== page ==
To monitor ongoing, active disease, clinical assessment of weight, mobility, and pain should be conducted every year.1
Radiographic, renal, and biochemical monitoring can be used.
Radiographic assessment can help confirm insufficiency fractures and enthesopathies.2
Renal ultrasound should be conducted every other year.1
Blood assessment of ALP, total calcium, PTH, and creatinine should be evaluated every year. Urine assessment of calciuria should be measured every 6 months.1
- Biochemical assessment
Physical function & mobility
Use tools like the 6-minute walk test to regularly assess changes in mobility and physical function.
Continual monitoring of adult patients
As with paediatric patients, regular monitoring is recommended to avoid hypercalcaemia, hypercalciuria, nephrocalcinosis, and hyperparathyroidism.1
Height reduction, severity of leg deformity, and number of surgical corrections of leg deformities are indicators of skeletal disease severity.5
Pain, reduced physical function, and poor quality of life should trigger assessment of the origin of osteoarticular symptoms via skeletal survey and evaluation of biochemical parameters for evidence of osteomalacia.1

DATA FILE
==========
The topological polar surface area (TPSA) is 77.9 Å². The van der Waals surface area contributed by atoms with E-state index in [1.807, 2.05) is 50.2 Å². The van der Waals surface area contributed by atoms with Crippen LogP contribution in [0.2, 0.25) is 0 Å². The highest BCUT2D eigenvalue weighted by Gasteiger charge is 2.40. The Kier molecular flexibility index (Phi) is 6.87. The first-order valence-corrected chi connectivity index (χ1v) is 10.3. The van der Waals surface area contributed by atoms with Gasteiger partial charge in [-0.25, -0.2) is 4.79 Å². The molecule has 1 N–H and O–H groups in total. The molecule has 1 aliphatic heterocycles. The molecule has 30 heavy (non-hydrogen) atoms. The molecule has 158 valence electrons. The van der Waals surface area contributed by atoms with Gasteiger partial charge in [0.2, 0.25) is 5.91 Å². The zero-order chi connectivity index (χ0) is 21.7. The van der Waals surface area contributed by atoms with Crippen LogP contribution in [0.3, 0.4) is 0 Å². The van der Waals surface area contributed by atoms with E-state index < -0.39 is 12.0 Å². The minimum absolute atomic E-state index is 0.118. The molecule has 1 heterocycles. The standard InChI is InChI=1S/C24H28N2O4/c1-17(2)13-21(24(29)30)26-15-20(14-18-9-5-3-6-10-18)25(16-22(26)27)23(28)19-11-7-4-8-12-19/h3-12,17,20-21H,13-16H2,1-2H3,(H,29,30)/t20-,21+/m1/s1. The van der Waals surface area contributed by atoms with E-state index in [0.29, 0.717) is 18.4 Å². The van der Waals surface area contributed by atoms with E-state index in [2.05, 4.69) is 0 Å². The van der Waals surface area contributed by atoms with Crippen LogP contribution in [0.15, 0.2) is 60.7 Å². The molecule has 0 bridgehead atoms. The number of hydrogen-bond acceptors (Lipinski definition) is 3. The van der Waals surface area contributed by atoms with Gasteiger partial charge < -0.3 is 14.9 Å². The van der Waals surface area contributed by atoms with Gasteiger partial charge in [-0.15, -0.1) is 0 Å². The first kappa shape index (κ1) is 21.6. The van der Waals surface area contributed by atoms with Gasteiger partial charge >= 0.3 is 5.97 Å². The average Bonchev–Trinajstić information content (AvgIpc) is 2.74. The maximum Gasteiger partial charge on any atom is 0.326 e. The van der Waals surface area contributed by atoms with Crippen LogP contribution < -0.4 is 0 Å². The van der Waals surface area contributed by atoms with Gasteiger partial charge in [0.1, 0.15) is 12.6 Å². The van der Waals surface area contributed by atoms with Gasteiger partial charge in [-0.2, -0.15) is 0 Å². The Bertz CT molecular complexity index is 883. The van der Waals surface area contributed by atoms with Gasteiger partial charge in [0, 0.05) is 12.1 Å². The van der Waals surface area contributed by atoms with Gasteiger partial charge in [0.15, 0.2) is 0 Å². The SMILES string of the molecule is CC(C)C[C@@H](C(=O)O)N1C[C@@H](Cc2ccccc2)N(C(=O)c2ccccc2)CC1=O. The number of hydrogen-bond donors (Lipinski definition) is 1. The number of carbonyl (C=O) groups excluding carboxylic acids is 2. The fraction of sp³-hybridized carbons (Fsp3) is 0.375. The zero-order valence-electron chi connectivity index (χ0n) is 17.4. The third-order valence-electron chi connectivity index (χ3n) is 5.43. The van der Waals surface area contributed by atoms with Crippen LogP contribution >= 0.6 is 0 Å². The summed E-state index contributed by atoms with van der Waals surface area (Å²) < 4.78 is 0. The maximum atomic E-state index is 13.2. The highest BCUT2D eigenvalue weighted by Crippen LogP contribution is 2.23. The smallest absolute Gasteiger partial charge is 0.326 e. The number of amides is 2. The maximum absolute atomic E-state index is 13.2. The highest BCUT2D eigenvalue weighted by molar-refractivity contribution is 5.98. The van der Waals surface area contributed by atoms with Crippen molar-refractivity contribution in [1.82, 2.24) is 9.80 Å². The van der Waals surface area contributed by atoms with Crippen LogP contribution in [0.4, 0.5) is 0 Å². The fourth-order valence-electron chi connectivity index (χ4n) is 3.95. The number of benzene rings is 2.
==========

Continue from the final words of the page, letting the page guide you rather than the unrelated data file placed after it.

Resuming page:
Fractures (including insufficiency fractures and Looser zones)6
The most common areas of insufficiency fractures are the femurs, feet, and tibiae/fibulae, followed by the hips, hands, and wrists.
Indications of insufficiency fractures might include:
Insufficiency/Looser zones (Milkman lines)7
- Bone pain and focal tenderness3
Bone or joint pain6
In a survey of 232 adults with XLH, nearly all (97%) reported having experienced bone or joint pain in the prior year.
Persistent lower-limb bowing and/or torsion resulting in misalignment of the lower extremity may require surgery. Patients may undergo surgical treatment to straighten the lower limbs (ie, osteotomy), or they may require hip or knee arthroplasty due to degenerative joint disease and enthesopathy.2